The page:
On the other hand, Detective Quinn does ponder Dexter’s guilt, and is sure to be the major conflicting force of the season. He better be careful or he’ll end up with Doakes. Near the end of the episode, Dexter escapes on his boat, fleeing humanity for the comfort of seclusion. Turns out, he never got around to topping off that gas tank, and takes a detour to a quaint dockside gas station. In the station, he is confronted by a brash, horrible man who remarks, “you’re dead wife can suck my dick.” Dexter snaps, smashing the mans head into a bloody pulp, flecks of blood speckling Dexter’s face in the process. Like splashing water on ones face for clarity, the blood snaps Dexter out of his state, and Harry returns in his mind for guidance. Dexter lets loose, screaming and thrashing as Harry tells him that was the first human thing he’s done since Rita died. Chilling scene! The most intense moment of the episode for me however, was the more subtle moment of Dexter telling Astor and Cody about their mother’s death. They return in good spirits after a day at Disney World. Cody puts a Mickey Mouse hat on Dexter as he sits them down to reveal the bad news. Sitting in his Mickey Mouse hat, Dexter becomes a parody, a caricature of a human being. Unable to well his own words, he quotes the funeral director, consoling the children with an “I’m sorry for your loss.” What an uncomfortable scene. Gave me chills. In the end, Dexter comes back to confront life, accepting his toxic existence for what it is. He is, the Toxic Avenger. I look forward to another uncomfortable season of sociopathic greatness.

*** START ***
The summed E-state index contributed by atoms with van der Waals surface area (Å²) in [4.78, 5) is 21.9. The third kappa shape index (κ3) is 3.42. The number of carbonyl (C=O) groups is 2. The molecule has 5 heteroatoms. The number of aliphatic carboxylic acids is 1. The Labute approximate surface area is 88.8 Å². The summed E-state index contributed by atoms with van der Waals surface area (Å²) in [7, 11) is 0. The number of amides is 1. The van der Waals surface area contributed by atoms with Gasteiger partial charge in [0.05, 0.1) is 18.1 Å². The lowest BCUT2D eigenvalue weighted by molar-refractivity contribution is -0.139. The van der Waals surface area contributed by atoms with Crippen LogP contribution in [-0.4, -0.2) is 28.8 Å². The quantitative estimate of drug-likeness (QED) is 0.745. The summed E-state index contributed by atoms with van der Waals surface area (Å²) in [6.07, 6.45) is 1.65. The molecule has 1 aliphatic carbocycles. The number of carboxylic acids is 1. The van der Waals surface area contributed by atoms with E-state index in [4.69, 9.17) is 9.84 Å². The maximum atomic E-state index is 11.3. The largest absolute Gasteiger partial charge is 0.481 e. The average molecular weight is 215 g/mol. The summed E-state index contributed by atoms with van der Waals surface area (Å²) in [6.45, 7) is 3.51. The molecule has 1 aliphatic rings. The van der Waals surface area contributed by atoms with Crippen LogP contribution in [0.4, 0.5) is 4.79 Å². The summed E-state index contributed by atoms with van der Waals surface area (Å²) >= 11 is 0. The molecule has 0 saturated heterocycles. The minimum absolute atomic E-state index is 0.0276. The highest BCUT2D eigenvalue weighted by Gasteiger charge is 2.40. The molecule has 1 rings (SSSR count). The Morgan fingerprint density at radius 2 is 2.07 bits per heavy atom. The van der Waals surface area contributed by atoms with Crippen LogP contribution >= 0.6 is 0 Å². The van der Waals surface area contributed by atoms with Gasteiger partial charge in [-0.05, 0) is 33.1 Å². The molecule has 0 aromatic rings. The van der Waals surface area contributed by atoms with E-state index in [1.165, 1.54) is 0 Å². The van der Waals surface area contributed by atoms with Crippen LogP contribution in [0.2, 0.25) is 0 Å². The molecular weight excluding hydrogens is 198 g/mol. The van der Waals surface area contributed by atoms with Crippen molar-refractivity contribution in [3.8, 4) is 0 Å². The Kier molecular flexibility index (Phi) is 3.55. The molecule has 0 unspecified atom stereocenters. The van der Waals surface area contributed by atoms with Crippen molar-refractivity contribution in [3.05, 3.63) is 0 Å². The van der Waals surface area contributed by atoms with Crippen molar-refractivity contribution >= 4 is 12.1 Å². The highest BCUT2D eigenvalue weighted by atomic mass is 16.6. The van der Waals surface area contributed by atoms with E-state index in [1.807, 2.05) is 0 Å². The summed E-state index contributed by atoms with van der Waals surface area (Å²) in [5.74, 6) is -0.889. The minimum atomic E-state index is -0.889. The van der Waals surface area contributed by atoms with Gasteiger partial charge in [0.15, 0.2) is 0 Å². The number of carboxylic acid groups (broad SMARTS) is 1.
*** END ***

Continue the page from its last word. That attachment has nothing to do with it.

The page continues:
BOARDWALK EMPIRE (Ep. 2 “The Ivory Tower) Coming off of a first-rate pilot directed by Scorsese himself, episode 2 was sure to be the lowly prince behind his kingly father. I knew it would be good, but had that familiar inkling that it wouldn’t quite measure up to such an epic kickoff. The pilot introduced a slew of characters, providing tenuous insight into their lives, much like you’d get with a movie. Well, Boardwalk Empire is a Television series, so the Hollywood grandeur of the pilot needed to take a backseat this week to the weightier exploration of these characters everyday existence. It did just that, focusing primarily on Nucky and Jimmy. The title of this week’s episode, “The Ivory Tower,” remarks on Nucky’s disconnect from the real world. We see Nucky literally waited on hand and foot, his rich lifestyle on display for the city he runs. We are shown the fruits of his power, driving around in his Rolls Royce (Awesome Car) as he collects large wads of cash from the brothels, casino owners, and city workers. Nucky gets a piece of everything in Atlantic City. He runs the whores and the horses with political influence. At one point, a customer at the Ritz, where he lives in a Penthouse suite, refers to Nucky as living like a Pharaoh.